Disclose Your Home’s Condition

When it comes time to sell your home, you want to have a clear conscience that you are selling your home with little to no hidden defects. How is this done? It’s done with the help of home services professionals.

No one person is all knowing but there are experts who are close in their area of expertise. This is why you want to employ the help of professionals in their field of experience.

Your Limited Experience

You may be a person who has some level of experience in the home services arena but you can be blinded by the areas in your own home that need to be brought to attention and addressed.
You’ve probably heard the saying, “If it was a snake it would have bit me.”

This saying is referring to how we can be so close to the situation and can’t see the danger that is lurking nearby. What dangerous defects are lurking nearby that you can’t see because of your lack of training but a professional can help you from potential liabilities?

Purposes of Professional Inspectors

Professional home inspectors and pest inspectors will be the two professionals you will want to employ first. They will help you discover any areas needing fixing and/or disclosing before you sell your home.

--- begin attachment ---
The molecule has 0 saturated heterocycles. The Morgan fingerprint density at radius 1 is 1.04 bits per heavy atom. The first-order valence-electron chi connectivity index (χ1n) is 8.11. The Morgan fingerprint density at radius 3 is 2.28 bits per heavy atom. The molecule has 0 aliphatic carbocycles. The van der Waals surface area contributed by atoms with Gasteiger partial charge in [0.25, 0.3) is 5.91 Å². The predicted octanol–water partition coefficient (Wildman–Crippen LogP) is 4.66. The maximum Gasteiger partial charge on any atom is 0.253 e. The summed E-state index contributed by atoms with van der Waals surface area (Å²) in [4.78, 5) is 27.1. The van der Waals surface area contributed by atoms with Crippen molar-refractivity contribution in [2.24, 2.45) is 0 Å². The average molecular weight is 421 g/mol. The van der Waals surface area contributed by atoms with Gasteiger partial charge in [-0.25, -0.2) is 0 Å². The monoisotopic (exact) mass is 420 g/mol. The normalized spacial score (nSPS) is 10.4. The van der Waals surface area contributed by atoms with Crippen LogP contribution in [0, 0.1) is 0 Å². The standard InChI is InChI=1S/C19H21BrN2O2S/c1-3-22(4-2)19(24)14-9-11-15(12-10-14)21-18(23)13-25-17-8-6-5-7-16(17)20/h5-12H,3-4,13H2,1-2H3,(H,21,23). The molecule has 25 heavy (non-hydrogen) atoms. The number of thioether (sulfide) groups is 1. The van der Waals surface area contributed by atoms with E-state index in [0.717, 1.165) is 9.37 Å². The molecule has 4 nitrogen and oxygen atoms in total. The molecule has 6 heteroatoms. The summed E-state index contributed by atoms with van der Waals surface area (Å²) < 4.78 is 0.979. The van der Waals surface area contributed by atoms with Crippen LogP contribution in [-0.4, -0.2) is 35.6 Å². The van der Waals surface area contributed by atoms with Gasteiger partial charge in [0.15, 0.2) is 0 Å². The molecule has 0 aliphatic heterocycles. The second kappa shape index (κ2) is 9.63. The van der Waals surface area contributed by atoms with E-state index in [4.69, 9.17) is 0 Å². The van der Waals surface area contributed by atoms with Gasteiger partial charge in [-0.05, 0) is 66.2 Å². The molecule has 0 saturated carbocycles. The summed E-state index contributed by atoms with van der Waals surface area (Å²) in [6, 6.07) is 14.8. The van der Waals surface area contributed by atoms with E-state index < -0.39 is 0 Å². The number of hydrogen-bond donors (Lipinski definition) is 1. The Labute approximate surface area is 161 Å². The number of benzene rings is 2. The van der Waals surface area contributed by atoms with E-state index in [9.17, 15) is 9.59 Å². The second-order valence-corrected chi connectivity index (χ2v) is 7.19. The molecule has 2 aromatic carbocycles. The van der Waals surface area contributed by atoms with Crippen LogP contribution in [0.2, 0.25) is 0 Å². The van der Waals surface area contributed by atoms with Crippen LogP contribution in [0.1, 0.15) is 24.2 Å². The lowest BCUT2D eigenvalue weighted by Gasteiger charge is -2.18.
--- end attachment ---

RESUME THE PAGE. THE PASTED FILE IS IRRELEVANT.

If you don’t know of any yourself, you can call your local real estate agencies and ask them for their most nit-pickiest inspectors. Make sure that you have a home inspector that has at least a 1,000 hours of log time in their inspections and is certified in your local state.

Home Inspector

The purpose of the home inspector is to discover any visible defects and not latent defects (areas that are hidden). For example, areas of latent defects would be a leak behind the wall/ceiling that caused a water stain from water intrusion. They will address the stain for you to know this is an area of concern and that it needs to be investigated further.

When it comes to code compliance violations this is the responsibility of your local municipality inspector; your home inspector will let you know this is not their purpose but to disclose defects and concerns only. Now a defect can result from a code compliance violation and if so, they will possibly let you know that too; but inspectors can’t know all the codes there are when it comes to many systems of a home.

Pest Inspector

The pest inspector responsibilities are to check areas like but not limited to for pest invasions, wood destroying insects, environmental containments and moisture content in your crawl space. If your state allows for the pest inspection company to make repairs/treatment on their findings, you may want to get a second opinion.

At the time of this writing our state/county allowed for repairs/treatment to be made by the pest inspection company. Buyers can’t purchase a home loan if they don’t have a clearance letter from the pest inspection company.

Conforming-Nonconforming Improvements

Before I get into a list of areas that are usually covered in your inspections, it’s very important to disclose to any potential buyers of any improvements or remodels done either by a homeowner or professional(s). Also, if any work was done, was it conforming or nonconforming?